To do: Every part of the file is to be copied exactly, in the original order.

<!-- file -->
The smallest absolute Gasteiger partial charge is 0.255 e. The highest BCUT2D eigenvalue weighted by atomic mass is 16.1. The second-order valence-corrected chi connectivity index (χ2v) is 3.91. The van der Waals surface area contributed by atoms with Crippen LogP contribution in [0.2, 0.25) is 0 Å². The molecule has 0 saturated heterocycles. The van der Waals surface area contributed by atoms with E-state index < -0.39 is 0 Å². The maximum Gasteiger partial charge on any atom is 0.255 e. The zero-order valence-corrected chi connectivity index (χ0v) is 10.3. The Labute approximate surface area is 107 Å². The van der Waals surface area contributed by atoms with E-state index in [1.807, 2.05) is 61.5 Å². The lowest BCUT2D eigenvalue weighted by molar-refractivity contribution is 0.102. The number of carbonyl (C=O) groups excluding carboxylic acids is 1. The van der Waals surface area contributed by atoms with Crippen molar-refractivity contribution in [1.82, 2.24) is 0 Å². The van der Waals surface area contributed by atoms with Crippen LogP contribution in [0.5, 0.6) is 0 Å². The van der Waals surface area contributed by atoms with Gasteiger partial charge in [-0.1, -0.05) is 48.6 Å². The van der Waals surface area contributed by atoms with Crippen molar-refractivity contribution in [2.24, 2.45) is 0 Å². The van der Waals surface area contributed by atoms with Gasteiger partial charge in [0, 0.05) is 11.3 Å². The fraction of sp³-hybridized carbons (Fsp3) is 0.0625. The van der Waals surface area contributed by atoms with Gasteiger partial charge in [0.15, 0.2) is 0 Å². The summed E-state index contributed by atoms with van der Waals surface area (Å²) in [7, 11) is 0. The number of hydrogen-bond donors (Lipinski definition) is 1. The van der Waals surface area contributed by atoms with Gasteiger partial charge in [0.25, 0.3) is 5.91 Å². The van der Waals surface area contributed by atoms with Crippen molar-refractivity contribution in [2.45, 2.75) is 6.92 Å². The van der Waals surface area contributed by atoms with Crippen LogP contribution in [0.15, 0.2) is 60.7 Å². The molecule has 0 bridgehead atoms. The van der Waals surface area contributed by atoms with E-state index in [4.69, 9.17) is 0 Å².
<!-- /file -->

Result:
The smallest absolute Gasteiger partial charge is 0.255 e. The highest BCUT2D eigenvalue weighted by atomic mass is 16.1. The second-order valence-corrected chi connectivity index (χ2v) is 3.91. The van der Waals surface area contributed by atoms with Crippen LogP contribution in [0.2, 0.25) is 0 Å². The molecule has 0 saturated heterocycles. The van der Waals surface area contributed by atoms with E-state index < -0.39 is 0 Å². The maximum Gasteiger partial charge on any atom is 0.255 e. The zero-order valence-corrected chi connectivity index (χ0v) is 10.3. The Labute approximate surface area is 107 Å². The van der Waals surface area contributed by atoms with E-state index in [1.807, 2.05) is 61.5 Å². The lowest BCUT2D eigenvalue weighted by molar-refractivity contribution is 0.102. The number of carbonyl (C=O) groups excluding carboxylic acids is 1. The van der Waals surface area contributed by atoms with Crippen molar-refractivity contribution in [1.82, 2.24) is 0 Å². The van der Waals surface area contributed by atoms with Crippen LogP contribution in [0.5, 0.6) is 0 Å². The van der Waals surface area contributed by atoms with Gasteiger partial charge in [-0.1, -0.05) is 48.6 Å². The van der Waals surface area contributed by atoms with Crippen molar-refractivity contribution in [2.24, 2.45) is 0 Å². The van der Waals surface area contributed by atoms with Gasteiger partial charge in [0, 0.05) is 11.3 Å². The fraction of sp³-hybridized carbons (Fsp3) is 0.0625. The van der Waals surface area contributed by atoms with Gasteiger partial charge in [0.15, 0.2) is 0 Å². The summed E-state index contributed by atoms with van der Waals surface area (Å²) in [7, 11) is 0. The number of hydrogen-bond donors (Lipinski definition) is 1. The van der Waals surface area contributed by atoms with Gasteiger partial charge in [0.25, 0.3) is 5.91 Å². The van der Waals surface area contributed by atoms with Crippen molar-refractivity contribution in [2.45, 2.75) is 6.92 Å². The van der Waals surface area contributed by atoms with Crippen LogP contribution in [0.15, 0.2) is 60.7 Å². The molecule has 0 bridgehead atoms. The van der Waals surface area contributed by atoms with E-state index in [4.69, 9.17) is 0 Å².